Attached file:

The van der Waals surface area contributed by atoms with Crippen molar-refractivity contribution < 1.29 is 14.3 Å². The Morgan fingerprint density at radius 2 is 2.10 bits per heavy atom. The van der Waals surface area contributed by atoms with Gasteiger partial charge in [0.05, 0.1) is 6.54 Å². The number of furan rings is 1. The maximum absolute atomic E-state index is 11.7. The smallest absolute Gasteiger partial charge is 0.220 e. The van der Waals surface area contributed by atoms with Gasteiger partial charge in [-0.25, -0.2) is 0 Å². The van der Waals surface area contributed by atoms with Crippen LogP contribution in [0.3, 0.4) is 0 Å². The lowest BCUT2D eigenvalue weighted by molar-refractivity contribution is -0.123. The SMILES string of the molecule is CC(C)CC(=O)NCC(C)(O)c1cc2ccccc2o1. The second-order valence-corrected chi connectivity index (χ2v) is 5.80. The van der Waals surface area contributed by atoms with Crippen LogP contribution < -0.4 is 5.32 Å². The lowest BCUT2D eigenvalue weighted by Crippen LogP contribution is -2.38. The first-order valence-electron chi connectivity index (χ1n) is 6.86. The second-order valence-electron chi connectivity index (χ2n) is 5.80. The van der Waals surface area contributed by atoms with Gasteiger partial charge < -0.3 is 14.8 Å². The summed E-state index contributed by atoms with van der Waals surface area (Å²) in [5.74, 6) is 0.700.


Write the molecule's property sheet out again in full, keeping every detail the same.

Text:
The van der Waals surface area contributed by atoms with Crippen molar-refractivity contribution < 1.29 is 14.3 Å². The Morgan fingerprint density at radius 2 is 2.10 bits per heavy atom. The van der Waals surface area contributed by atoms with Gasteiger partial charge in [0.05, 0.1) is 6.54 Å². The number of furan rings is 1. The maximum absolute atomic E-state index is 11.7. The smallest absolute Gasteiger partial charge is 0.220 e. The van der Waals surface area contributed by atoms with Gasteiger partial charge in [-0.25, -0.2) is 0 Å². The van der Waals surface area contributed by atoms with Crippen LogP contribution in [0.3, 0.4) is 0 Å². The lowest BCUT2D eigenvalue weighted by molar-refractivity contribution is -0.123. The SMILES string of the molecule is CC(C)CC(=O)NCC(C)(O)c1cc2ccccc2o1. The second-order valence-corrected chi connectivity index (χ2v) is 5.80. The van der Waals surface area contributed by atoms with Crippen LogP contribution < -0.4 is 5.32 Å². The lowest BCUT2D eigenvalue weighted by Crippen LogP contribution is -2.38. The first-order valence-electron chi connectivity index (χ1n) is 6.86. The second-order valence-electron chi connectivity index (χ2n) is 5.80. The van der Waals surface area contributed by atoms with Gasteiger partial charge < -0.3 is 14.8 Å². The summed E-state index contributed by atoms with van der Waals surface area (Å²) in [5.74, 6) is 0.700.